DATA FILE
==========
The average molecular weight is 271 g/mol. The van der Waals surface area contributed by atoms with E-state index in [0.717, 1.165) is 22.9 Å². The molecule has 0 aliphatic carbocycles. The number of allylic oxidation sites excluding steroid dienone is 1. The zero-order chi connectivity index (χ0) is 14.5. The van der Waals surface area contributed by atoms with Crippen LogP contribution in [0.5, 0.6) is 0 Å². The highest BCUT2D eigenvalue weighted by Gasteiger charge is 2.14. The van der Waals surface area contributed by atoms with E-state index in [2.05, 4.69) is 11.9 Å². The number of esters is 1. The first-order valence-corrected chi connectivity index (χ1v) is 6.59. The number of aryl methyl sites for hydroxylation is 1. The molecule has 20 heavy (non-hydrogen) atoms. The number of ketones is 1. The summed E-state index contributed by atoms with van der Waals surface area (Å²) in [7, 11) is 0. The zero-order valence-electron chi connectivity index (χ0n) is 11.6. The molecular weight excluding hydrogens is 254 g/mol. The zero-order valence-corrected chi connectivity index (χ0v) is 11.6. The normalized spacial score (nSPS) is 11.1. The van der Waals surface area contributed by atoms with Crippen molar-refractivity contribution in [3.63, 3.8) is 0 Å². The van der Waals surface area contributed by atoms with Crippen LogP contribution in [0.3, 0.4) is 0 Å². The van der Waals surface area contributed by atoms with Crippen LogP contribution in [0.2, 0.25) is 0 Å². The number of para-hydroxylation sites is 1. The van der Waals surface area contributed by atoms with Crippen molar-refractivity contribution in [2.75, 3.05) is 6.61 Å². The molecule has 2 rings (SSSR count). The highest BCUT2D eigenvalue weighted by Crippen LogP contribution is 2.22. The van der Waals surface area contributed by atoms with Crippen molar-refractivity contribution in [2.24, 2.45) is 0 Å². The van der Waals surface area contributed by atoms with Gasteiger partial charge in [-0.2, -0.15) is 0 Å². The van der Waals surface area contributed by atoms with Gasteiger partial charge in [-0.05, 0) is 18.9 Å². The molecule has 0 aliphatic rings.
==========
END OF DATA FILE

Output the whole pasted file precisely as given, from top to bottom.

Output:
The average molecular weight is 271 g/mol. The van der Waals surface area contributed by atoms with E-state index in [0.717, 1.165) is 22.9 Å². The molecule has 0 aliphatic carbocycles. The number of allylic oxidation sites excluding steroid dienone is 1. The zero-order chi connectivity index (χ0) is 14.5. The van der Waals surface area contributed by atoms with Crippen LogP contribution in [0.5, 0.6) is 0 Å². The highest BCUT2D eigenvalue weighted by Gasteiger charge is 2.14. The van der Waals surface area contributed by atoms with E-state index in [2.05, 4.69) is 11.9 Å². The number of esters is 1. The first-order valence-corrected chi connectivity index (χ1v) is 6.59. The number of aryl methyl sites for hydroxylation is 1. The molecule has 20 heavy (non-hydrogen) atoms. The number of ketones is 1. The summed E-state index contributed by atoms with van der Waals surface area (Å²) in [7, 11) is 0. The zero-order valence-electron chi connectivity index (χ0n) is 11.6. The molecular weight excluding hydrogens is 254 g/mol. The zero-order valence-corrected chi connectivity index (χ0v) is 11.6. The normalized spacial score (nSPS) is 11.1. The van der Waals surface area contributed by atoms with Crippen molar-refractivity contribution in [3.63, 3.8) is 0 Å². The van der Waals surface area contributed by atoms with Crippen LogP contribution in [0.3, 0.4) is 0 Å². The van der Waals surface area contributed by atoms with Crippen LogP contribution in [0.2, 0.25) is 0 Å². The number of para-hydroxylation sites is 1. The van der Waals surface area contributed by atoms with Crippen molar-refractivity contribution in [2.75, 3.05) is 6.61 Å². The molecule has 2 rings (SSSR count). The highest BCUT2D eigenvalue weighted by Crippen LogP contribution is 2.22. The van der Waals surface area contributed by atoms with Crippen molar-refractivity contribution in [2.24, 2.45) is 0 Å². The van der Waals surface area contributed by atoms with Gasteiger partial charge in [-0.2, -0.15) is 0 Å². The van der Waals surface area contributed by atoms with Gasteiger partial charge in [-0.05, 0) is 18.9 Å². The molecule has 0 aliphatic rings.